How one local family channeled their pain from the Columbine tragedy into a nationwide force for good.
Rachel’s bedroom soon became a place for reflection. For months afterward, some members of Rachel’s family—she left behind a mother and stepfather, father and stepmother, and four siblings between the ages of 14 and 23—would wander into her bedroom at her mother’s house to think about her, to talk about her, or simply to cry. One afternoon Rachel’s father, Darrell Scott, and Bethanee, her oldest sister, found a graded essay called “My Ethics, My Code of Life” tucked under her mattress. I have this theory that if one person can go out of their way to show compassion, then it will start a chain reaction of the same, she wrote. People will never know how far a little kindness will go.
The family eventually found a half-dozen more journals, including two that were in her backpack when she died. Many of them were filled with prayers expressing a fervent desire for her life to somehow help others, and several passages were hauntingly prescient: This will be my last year, Lord. I have gotten what I can. Thank you, read one entry from May 1998. Rachel’s sister Dana, then 22, recalled Rachel once mentioning that she thought she would die young, but Dana wrote it off as a comment made by a theater-loving teenager with a flair for drama.
The Scotts started to hear stories about Rachel from her friends. One girl told them how Rachel invited new kids to sit with her and her friends at lunch; a special education student described the time Rachel stopped some boys from mocking him. During this time, Darrell gave media interviews about Columbine and spoke publicly about the ordeal; his talks always focused on Rachel’s essay, on kindness and compassion starting a ripple effect. The more he told his story, the more requests he received, primarily from colleges and youth organizations. But he soon realized the best way to memorialize Rachel and prevent the kind of violence that took her life would be to focus on schools.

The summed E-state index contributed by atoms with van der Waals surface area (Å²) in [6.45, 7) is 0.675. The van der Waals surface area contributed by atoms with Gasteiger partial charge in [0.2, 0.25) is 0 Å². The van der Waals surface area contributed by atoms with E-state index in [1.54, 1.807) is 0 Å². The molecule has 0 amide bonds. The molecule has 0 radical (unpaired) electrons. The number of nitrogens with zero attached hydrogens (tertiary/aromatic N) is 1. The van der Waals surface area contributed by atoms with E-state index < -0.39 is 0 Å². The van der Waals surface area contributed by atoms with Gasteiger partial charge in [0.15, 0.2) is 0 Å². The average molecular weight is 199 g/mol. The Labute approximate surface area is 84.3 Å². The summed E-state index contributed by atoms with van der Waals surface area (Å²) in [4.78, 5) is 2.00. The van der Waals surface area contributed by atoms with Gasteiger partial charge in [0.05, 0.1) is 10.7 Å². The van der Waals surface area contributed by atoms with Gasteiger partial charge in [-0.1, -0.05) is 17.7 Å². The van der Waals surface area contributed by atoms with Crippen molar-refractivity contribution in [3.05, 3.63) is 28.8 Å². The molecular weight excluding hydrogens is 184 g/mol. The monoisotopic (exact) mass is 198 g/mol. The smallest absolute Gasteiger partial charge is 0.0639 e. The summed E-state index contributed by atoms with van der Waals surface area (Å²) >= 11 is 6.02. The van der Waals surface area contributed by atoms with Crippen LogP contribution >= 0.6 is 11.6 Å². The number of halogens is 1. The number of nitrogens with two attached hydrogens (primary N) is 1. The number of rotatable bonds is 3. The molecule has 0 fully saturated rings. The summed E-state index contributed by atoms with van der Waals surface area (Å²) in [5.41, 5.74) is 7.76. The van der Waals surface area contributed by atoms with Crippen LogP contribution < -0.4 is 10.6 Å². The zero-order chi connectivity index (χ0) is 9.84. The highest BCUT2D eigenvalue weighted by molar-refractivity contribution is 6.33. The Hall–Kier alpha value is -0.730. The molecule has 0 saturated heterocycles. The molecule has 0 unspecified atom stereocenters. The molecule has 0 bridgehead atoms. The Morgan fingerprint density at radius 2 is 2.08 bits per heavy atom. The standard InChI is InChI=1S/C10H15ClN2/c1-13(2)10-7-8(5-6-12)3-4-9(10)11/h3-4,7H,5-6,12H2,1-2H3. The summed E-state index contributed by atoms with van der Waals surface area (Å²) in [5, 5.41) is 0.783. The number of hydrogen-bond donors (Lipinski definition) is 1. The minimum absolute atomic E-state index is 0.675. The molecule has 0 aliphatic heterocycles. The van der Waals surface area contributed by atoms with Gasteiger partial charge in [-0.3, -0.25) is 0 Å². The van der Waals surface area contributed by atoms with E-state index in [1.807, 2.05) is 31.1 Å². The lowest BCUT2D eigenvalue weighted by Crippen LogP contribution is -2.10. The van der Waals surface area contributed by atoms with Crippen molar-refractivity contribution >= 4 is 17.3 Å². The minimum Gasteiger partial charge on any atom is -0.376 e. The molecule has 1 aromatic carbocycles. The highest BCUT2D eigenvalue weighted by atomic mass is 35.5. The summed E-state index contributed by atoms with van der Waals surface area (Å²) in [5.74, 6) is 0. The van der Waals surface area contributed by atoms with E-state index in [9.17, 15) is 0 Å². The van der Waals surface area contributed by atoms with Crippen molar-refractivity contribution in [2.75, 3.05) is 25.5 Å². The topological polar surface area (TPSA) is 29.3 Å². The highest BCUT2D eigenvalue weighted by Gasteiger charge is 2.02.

Darrell founded Rachel’s Challenge in 2000 as an educational nonprofit. He delivered his first presentations to students in El Paso, Texas, where he knew people involved with the local school system. Soon he was telling school assemblies across the country about Rachel’s life, death, and writings. Today, as the 14th anniversary of the Columbine shootings draws near, Rachel’s Challenge has become the largest school assembly program in the United States. More than 50 full- and part-time presenters, including Craig, use anecdotes and video clips to remember the Columbine shootings and share Rachel’s message that selfless acts such as reaching out to lonely peers, reconciling with estranged friends, or refusing to be a bully can prevent violence and suffering. The organization supplements the assemblies with 27 programs that include exercises designed to combat low self-esteem and help students see what they share instead of what separates them. Scores of schools have also started Friends of Rachel Clubs, which conduct everything from graffiti cleanup and hurricane relief efforts to recognition days for teachers, janitors, and librarians. (Dana, now 36, is a Friends of Rachel Coach.) Most recently, Darrell has begun training teachers in the new programs. “Rachel is the heart of our organization,” Dana says, “but my father has been the head and hands.”